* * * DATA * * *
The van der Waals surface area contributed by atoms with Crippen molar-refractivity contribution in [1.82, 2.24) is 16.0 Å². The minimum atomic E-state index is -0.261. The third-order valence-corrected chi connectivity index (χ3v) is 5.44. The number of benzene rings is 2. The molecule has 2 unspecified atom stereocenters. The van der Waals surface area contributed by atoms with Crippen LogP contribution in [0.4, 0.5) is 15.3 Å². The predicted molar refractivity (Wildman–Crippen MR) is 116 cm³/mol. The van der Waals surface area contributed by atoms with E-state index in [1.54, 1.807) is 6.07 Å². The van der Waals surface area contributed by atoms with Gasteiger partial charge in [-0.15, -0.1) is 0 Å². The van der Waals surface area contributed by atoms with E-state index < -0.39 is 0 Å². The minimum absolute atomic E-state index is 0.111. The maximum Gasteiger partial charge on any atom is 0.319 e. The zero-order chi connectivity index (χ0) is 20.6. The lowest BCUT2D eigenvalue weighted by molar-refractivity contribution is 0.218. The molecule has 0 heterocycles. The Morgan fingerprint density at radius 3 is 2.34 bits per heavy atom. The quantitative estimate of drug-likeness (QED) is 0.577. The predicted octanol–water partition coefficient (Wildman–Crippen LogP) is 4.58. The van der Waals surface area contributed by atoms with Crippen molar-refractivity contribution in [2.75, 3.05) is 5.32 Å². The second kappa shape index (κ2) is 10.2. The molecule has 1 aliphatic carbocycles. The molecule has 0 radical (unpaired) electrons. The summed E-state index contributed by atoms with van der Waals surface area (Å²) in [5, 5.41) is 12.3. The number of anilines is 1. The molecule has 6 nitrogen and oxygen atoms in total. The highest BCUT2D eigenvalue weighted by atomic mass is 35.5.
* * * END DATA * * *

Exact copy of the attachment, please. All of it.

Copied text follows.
The van der Waals surface area contributed by atoms with Crippen molar-refractivity contribution in [1.82, 2.24) is 16.0 Å². The minimum atomic E-state index is -0.261. The third-order valence-corrected chi connectivity index (χ3v) is 5.44. The number of benzene rings is 2. The molecule has 2 unspecified atom stereocenters. The van der Waals surface area contributed by atoms with Crippen LogP contribution in [0.4, 0.5) is 15.3 Å². The predicted molar refractivity (Wildman–Crippen MR) is 116 cm³/mol. The van der Waals surface area contributed by atoms with E-state index in [1.54, 1.807) is 6.07 Å². The van der Waals surface area contributed by atoms with Gasteiger partial charge in [-0.15, -0.1) is 0 Å². The van der Waals surface area contributed by atoms with E-state index < -0.39 is 0 Å². The minimum absolute atomic E-state index is 0.111. The maximum Gasteiger partial charge on any atom is 0.319 e. The zero-order chi connectivity index (χ0) is 20.6. The lowest BCUT2D eigenvalue weighted by molar-refractivity contribution is 0.218. The molecule has 0 heterocycles. The Morgan fingerprint density at radius 3 is 2.34 bits per heavy atom. The quantitative estimate of drug-likeness (QED) is 0.577. The predicted octanol–water partition coefficient (Wildman–Crippen LogP) is 4.58. The van der Waals surface area contributed by atoms with Crippen molar-refractivity contribution in [2.75, 3.05) is 5.32 Å². The second kappa shape index (κ2) is 10.2. The molecule has 1 aliphatic carbocycles. The molecule has 0 radical (unpaired) electrons. The summed E-state index contributed by atoms with van der Waals surface area (Å²) in [5, 5.41) is 12.3. The number of anilines is 1. The molecule has 6 nitrogen and oxygen atoms in total. The highest BCUT2D eigenvalue weighted by atomic mass is 35.5.